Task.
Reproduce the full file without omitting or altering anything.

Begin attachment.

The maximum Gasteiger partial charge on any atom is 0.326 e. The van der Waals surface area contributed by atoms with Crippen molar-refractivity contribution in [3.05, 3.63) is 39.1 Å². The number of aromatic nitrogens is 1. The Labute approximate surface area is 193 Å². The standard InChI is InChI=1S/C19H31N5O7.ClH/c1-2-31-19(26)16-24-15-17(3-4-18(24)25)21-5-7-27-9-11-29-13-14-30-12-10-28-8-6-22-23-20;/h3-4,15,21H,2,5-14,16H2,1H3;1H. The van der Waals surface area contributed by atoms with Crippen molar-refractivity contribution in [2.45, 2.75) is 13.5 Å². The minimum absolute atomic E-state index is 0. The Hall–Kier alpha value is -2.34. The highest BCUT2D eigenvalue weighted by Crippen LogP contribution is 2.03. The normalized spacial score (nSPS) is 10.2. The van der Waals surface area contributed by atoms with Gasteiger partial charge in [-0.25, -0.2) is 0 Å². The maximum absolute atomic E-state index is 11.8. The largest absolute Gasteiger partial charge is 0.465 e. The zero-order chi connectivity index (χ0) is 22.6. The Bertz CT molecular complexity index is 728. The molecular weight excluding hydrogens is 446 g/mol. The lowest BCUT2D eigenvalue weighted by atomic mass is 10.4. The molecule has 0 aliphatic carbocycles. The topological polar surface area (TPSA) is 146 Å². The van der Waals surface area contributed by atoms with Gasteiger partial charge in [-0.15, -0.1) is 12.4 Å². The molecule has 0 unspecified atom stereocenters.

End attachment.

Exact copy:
The maximum Gasteiger partial charge on any atom is 0.326 e. The van der Waals surface area contributed by atoms with Crippen molar-refractivity contribution in [3.05, 3.63) is 39.1 Å². The number of aromatic nitrogens is 1. The Labute approximate surface area is 193 Å². The standard InChI is InChI=1S/C19H31N5O7.ClH/c1-2-31-19(26)16-24-15-17(3-4-18(24)25)21-5-7-27-9-11-29-13-14-30-12-10-28-8-6-22-23-20;/h3-4,15,21H,2,5-14,16H2,1H3;1H. The van der Waals surface area contributed by atoms with Crippen molar-refractivity contribution in [2.45, 2.75) is 13.5 Å². The minimum absolute atomic E-state index is 0. The Hall–Kier alpha value is -2.34. The highest BCUT2D eigenvalue weighted by Crippen LogP contribution is 2.03. The normalized spacial score (nSPS) is 10.2. The van der Waals surface area contributed by atoms with Gasteiger partial charge in [-0.25, -0.2) is 0 Å². The maximum absolute atomic E-state index is 11.8. The largest absolute Gasteiger partial charge is 0.465 e. The zero-order chi connectivity index (χ0) is 22.6. The Bertz CT molecular complexity index is 728. The molecular weight excluding hydrogens is 446 g/mol. The lowest BCUT2D eigenvalue weighted by atomic mass is 10.4. The molecule has 0 aliphatic carbocycles. The topological polar surface area (TPSA) is 146 Å². The van der Waals surface area contributed by atoms with Gasteiger partial charge in [-0.15, -0.1) is 12.4 Å². The molecule has 0 unspecified atom stereocenters.